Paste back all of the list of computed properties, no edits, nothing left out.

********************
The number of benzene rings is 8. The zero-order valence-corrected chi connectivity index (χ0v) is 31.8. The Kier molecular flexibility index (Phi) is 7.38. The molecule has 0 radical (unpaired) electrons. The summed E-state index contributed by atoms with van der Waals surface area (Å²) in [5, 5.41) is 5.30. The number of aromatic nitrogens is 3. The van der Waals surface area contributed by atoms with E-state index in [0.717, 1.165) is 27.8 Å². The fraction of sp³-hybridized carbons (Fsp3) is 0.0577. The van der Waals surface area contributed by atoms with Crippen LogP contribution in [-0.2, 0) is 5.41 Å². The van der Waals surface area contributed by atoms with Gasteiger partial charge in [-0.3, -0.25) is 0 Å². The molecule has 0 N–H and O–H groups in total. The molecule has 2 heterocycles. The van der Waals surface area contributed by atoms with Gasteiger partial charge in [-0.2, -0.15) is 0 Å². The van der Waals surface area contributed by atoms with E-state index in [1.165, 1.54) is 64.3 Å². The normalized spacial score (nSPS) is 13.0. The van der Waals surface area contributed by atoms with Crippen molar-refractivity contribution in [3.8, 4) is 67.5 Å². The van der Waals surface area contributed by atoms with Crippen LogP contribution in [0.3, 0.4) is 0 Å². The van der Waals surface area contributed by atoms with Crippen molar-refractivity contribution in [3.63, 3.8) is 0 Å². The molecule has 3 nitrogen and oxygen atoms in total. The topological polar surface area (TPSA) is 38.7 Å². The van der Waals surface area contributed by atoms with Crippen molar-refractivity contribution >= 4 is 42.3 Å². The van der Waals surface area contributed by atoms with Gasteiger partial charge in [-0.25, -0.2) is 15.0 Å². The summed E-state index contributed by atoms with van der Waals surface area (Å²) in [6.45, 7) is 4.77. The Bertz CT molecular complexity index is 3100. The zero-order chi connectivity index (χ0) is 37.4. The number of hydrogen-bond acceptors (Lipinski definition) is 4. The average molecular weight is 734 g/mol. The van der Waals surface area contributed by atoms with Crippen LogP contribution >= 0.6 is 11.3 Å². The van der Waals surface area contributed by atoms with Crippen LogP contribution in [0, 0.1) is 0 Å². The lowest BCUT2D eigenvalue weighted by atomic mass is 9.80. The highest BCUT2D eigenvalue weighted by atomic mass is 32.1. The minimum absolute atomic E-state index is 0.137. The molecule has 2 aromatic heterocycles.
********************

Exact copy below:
The number of benzene rings is 8. The zero-order valence-corrected chi connectivity index (χ0v) is 31.8. The Kier molecular flexibility index (Phi) is 7.38. The molecule has 0 radical (unpaired) electrons. The summed E-state index contributed by atoms with van der Waals surface area (Å²) in [5, 5.41) is 5.30. The number of aromatic nitrogens is 3. The van der Waals surface area contributed by atoms with E-state index in [0.717, 1.165) is 27.8 Å². The fraction of sp³-hybridized carbons (Fsp3) is 0.0577. The van der Waals surface area contributed by atoms with Crippen LogP contribution in [-0.2, 0) is 5.41 Å². The van der Waals surface area contributed by atoms with Gasteiger partial charge in [-0.3, -0.25) is 0 Å². The molecule has 0 N–H and O–H groups in total. The molecule has 2 heterocycles. The van der Waals surface area contributed by atoms with Gasteiger partial charge in [-0.2, -0.15) is 0 Å². The van der Waals surface area contributed by atoms with E-state index in [1.165, 1.54) is 64.3 Å². The normalized spacial score (nSPS) is 13.0. The van der Waals surface area contributed by atoms with Crippen molar-refractivity contribution in [3.8, 4) is 67.5 Å². The van der Waals surface area contributed by atoms with Crippen LogP contribution in [0.3, 0.4) is 0 Å². The van der Waals surface area contributed by atoms with Crippen molar-refractivity contribution in [3.63, 3.8) is 0 Å². The molecule has 3 nitrogen and oxygen atoms in total. The topological polar surface area (TPSA) is 38.7 Å². The van der Waals surface area contributed by atoms with Crippen molar-refractivity contribution >= 4 is 42.3 Å². The van der Waals surface area contributed by atoms with Gasteiger partial charge in [-0.25, -0.2) is 15.0 Å². The summed E-state index contributed by atoms with van der Waals surface area (Å²) in [6.45, 7) is 4.77. The Bertz CT molecular complexity index is 3100. The zero-order chi connectivity index (χ0) is 37.4. The number of hydrogen-bond acceptors (Lipinski definition) is 4. The average molecular weight is 734 g/mol. The van der Waals surface area contributed by atoms with Crippen LogP contribution >= 0.6 is 11.3 Å². The van der Waals surface area contributed by atoms with Crippen LogP contribution in [0, 0.1) is 0 Å². The lowest BCUT2D eigenvalue weighted by atomic mass is 9.80. The highest BCUT2D eigenvalue weighted by atomic mass is 32.1. The minimum absolute atomic E-state index is 0.137. The molecule has 2 aromatic heterocycles.